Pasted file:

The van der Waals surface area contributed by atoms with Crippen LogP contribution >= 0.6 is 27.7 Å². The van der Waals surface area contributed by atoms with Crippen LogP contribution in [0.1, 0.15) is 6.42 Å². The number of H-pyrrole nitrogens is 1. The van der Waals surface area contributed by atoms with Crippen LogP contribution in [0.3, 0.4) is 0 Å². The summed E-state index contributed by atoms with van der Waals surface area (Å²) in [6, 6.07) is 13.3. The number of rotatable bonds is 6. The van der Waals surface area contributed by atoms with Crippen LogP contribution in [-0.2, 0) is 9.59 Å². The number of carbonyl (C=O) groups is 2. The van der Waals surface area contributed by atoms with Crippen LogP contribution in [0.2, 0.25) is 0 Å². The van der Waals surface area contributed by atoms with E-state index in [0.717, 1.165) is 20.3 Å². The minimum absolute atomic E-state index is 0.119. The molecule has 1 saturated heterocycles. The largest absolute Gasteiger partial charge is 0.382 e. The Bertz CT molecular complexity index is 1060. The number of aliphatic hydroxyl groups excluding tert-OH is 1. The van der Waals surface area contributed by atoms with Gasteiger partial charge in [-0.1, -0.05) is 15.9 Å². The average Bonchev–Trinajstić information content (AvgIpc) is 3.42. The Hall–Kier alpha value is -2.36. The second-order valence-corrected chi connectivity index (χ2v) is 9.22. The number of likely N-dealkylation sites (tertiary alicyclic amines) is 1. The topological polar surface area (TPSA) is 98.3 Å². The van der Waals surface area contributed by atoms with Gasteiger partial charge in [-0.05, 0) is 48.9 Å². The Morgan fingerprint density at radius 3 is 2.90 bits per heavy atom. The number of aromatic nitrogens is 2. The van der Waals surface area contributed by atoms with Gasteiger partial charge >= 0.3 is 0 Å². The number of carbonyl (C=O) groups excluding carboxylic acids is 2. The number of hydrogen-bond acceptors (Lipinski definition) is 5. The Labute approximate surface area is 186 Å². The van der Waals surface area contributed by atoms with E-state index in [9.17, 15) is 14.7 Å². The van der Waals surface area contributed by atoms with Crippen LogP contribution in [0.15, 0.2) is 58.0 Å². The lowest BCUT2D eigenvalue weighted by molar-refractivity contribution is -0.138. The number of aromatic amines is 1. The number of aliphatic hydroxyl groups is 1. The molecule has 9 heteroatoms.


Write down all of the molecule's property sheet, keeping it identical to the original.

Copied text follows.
The van der Waals surface area contributed by atoms with Crippen LogP contribution >= 0.6 is 27.7 Å². The van der Waals surface area contributed by atoms with Crippen LogP contribution in [0.1, 0.15) is 6.42 Å². The number of H-pyrrole nitrogens is 1. The van der Waals surface area contributed by atoms with Crippen LogP contribution in [0.3, 0.4) is 0 Å². The summed E-state index contributed by atoms with van der Waals surface area (Å²) in [6, 6.07) is 13.3. The number of rotatable bonds is 6. The van der Waals surface area contributed by atoms with Crippen LogP contribution in [-0.2, 0) is 9.59 Å². The number of carbonyl (C=O) groups is 2. The van der Waals surface area contributed by atoms with Crippen LogP contribution in [0.2, 0.25) is 0 Å². The van der Waals surface area contributed by atoms with E-state index in [0.717, 1.165) is 20.3 Å². The minimum absolute atomic E-state index is 0.119. The molecule has 1 saturated heterocycles. The largest absolute Gasteiger partial charge is 0.382 e. The Bertz CT molecular complexity index is 1060. The number of aliphatic hydroxyl groups excluding tert-OH is 1. The van der Waals surface area contributed by atoms with Gasteiger partial charge in [-0.1, -0.05) is 15.9 Å². The average Bonchev–Trinajstić information content (AvgIpc) is 3.42. The Hall–Kier alpha value is -2.36. The second-order valence-corrected chi connectivity index (χ2v) is 9.22. The number of likely N-dealkylation sites (tertiary alicyclic amines) is 1. The topological polar surface area (TPSA) is 98.3 Å². The van der Waals surface area contributed by atoms with Gasteiger partial charge in [-0.05, 0) is 48.9 Å². The Morgan fingerprint density at radius 3 is 2.90 bits per heavy atom. The number of aromatic nitrogens is 2. The van der Waals surface area contributed by atoms with Gasteiger partial charge >= 0.3 is 0 Å². The number of carbonyl (C=O) groups excluding carboxylic acids is 2. The number of hydrogen-bond acceptors (Lipinski definition) is 5. The Labute approximate surface area is 186 Å². The van der Waals surface area contributed by atoms with E-state index in [9.17, 15) is 14.7 Å². The van der Waals surface area contributed by atoms with Crippen LogP contribution in [0.15, 0.2) is 58.0 Å². The lowest BCUT2D eigenvalue weighted by molar-refractivity contribution is -0.138. The number of aromatic amines is 1. The number of aliphatic hydroxyl groups is 1. The molecule has 9 heteroatoms.